UK: Thousands left homeless by shortage of legal aid lawyers, say charities

December 18, 2016

A row of terraced houses

Thousands of people are being made homeless every year because they cannot find lawyers to help them resist eviction, charities are warning.

Even though legal aid is available to help anyone in danger of losing their home, there has been an 18% decline in the number of challenges brought, at a time of record repossessions in the private rental market.

The latest figures, highlighted by the Legal Action Group (LAG) and the homeless charity Shelter, reinforce warnings by the Law Society that “advice deserts”, where few, if any, lawyers are left in practice who are capable of dealing with legal aid housing cases, are emerging across England and Wales.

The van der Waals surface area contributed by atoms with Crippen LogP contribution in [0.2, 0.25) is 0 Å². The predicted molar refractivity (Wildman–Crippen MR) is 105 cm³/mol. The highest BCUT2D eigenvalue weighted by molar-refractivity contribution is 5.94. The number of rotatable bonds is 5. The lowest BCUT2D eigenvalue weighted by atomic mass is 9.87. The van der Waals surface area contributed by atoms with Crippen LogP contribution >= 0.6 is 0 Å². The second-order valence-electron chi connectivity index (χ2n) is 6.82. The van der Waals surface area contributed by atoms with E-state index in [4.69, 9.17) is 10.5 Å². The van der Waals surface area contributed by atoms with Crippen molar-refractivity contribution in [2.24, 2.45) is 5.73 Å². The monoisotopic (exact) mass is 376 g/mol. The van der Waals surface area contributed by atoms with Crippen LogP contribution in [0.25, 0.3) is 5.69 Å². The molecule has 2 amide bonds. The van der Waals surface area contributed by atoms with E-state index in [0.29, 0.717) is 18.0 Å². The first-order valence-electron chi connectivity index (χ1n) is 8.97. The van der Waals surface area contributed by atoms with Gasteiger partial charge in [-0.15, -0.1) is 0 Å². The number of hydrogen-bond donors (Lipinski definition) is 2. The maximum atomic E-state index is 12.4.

Last year, 42,728 households in rented accommodation were forcibly removed, according to Ministry of Justice figures. That number has risen by 53% since 2010 and now stands at an all-time high.

Deep cuts to other forms of housing legal aid introduced by the Legal Aid, Sentencing and Punishment of Offenders (LASPO) Act 2012, bureaucratic obstructions and poor hourly rates have progressively driven most lawyers specialising in housing out of the market, leaving few practitioners.


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